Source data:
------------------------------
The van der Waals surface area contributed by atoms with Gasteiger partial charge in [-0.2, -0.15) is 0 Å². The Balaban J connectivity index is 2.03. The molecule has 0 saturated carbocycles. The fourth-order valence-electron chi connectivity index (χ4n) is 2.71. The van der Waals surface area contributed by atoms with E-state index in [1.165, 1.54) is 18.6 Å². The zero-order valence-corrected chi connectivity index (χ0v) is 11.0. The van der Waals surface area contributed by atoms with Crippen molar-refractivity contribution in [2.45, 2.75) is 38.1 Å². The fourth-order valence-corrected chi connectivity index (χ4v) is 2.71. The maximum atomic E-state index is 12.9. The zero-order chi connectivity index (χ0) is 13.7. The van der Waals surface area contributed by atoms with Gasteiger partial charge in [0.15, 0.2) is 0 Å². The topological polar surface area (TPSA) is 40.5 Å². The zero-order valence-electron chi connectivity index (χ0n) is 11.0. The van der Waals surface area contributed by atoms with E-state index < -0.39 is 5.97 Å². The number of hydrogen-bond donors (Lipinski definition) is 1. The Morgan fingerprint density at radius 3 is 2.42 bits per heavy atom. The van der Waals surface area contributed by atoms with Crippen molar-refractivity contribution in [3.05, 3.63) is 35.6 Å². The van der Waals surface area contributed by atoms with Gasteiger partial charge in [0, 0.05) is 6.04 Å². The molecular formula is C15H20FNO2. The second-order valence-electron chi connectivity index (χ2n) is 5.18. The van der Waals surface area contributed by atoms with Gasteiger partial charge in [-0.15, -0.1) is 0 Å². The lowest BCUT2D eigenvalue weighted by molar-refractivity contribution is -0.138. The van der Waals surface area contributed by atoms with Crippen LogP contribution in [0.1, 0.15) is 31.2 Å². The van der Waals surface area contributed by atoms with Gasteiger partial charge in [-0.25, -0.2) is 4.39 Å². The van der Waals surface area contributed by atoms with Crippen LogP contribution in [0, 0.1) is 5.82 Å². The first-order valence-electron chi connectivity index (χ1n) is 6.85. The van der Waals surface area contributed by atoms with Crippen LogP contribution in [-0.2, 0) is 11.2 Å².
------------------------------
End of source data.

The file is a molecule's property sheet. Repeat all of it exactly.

The van der Waals surface area contributed by atoms with Gasteiger partial charge in [-0.2, -0.15) is 0 Å². The Balaban J connectivity index is 2.03. The molecule has 0 saturated carbocycles. The fourth-order valence-electron chi connectivity index (χ4n) is 2.71. The van der Waals surface area contributed by atoms with E-state index in [1.165, 1.54) is 18.6 Å². The zero-order valence-corrected chi connectivity index (χ0v) is 11.0. The van der Waals surface area contributed by atoms with Crippen molar-refractivity contribution in [2.45, 2.75) is 38.1 Å². The fourth-order valence-corrected chi connectivity index (χ4v) is 2.71. The maximum atomic E-state index is 12.9. The zero-order chi connectivity index (χ0) is 13.7. The van der Waals surface area contributed by atoms with Gasteiger partial charge in [0.15, 0.2) is 0 Å². The topological polar surface area (TPSA) is 40.5 Å². The zero-order valence-electron chi connectivity index (χ0n) is 11.0. The van der Waals surface area contributed by atoms with E-state index < -0.39 is 5.97 Å². The number of hydrogen-bond donors (Lipinski definition) is 1. The Morgan fingerprint density at radius 3 is 2.42 bits per heavy atom. The van der Waals surface area contributed by atoms with Crippen molar-refractivity contribution in [3.05, 3.63) is 35.6 Å². The van der Waals surface area contributed by atoms with Gasteiger partial charge in [0, 0.05) is 6.04 Å². The molecular formula is C15H20FNO2. The second-order valence-electron chi connectivity index (χ2n) is 5.18. The van der Waals surface area contributed by atoms with Gasteiger partial charge in [-0.15, -0.1) is 0 Å². The lowest BCUT2D eigenvalue weighted by molar-refractivity contribution is -0.138. The van der Waals surface area contributed by atoms with Crippen LogP contribution in [0.1, 0.15) is 31.2 Å². The van der Waals surface area contributed by atoms with Gasteiger partial charge in [-0.25, -0.2) is 4.39 Å². The van der Waals surface area contributed by atoms with Crippen LogP contribution in [0, 0.1) is 5.82 Å². The first-order valence-electron chi connectivity index (χ1n) is 6.85. The van der Waals surface area contributed by atoms with Crippen LogP contribution in [-0.2, 0) is 11.2 Å².